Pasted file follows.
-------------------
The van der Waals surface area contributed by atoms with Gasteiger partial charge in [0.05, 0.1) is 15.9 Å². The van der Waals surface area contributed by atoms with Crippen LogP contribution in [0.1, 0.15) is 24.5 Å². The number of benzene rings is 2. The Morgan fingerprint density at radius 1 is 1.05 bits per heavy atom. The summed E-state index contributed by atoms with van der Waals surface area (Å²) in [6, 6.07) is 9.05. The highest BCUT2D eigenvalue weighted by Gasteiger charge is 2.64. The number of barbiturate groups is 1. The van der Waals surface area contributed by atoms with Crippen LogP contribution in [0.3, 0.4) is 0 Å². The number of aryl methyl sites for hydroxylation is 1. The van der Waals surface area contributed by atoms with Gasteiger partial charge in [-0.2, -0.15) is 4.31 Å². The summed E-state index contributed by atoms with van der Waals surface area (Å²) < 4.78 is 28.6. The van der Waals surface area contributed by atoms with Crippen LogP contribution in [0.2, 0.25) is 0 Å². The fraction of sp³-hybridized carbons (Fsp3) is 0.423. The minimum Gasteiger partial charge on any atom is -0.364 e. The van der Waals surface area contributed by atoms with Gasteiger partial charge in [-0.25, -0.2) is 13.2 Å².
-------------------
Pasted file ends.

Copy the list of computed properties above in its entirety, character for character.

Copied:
The van der Waals surface area contributed by atoms with Gasteiger partial charge in [0.05, 0.1) is 15.9 Å². The van der Waals surface area contributed by atoms with Crippen LogP contribution in [0.1, 0.15) is 24.5 Å². The number of benzene rings is 2. The Morgan fingerprint density at radius 1 is 1.05 bits per heavy atom. The summed E-state index contributed by atoms with van der Waals surface area (Å²) in [6, 6.07) is 9.05. The highest BCUT2D eigenvalue weighted by Gasteiger charge is 2.64. The number of barbiturate groups is 1. The van der Waals surface area contributed by atoms with Crippen LogP contribution in [0.3, 0.4) is 0 Å². The number of aryl methyl sites for hydroxylation is 1. The van der Waals surface area contributed by atoms with Gasteiger partial charge in [-0.2, -0.15) is 4.31 Å². The summed E-state index contributed by atoms with van der Waals surface area (Å²) < 4.78 is 28.6. The van der Waals surface area contributed by atoms with Crippen LogP contribution in [0.2, 0.25) is 0 Å². The fraction of sp³-hybridized carbons (Fsp3) is 0.423. The minimum Gasteiger partial charge on any atom is -0.364 e. The van der Waals surface area contributed by atoms with Gasteiger partial charge in [-0.25, -0.2) is 13.2 Å².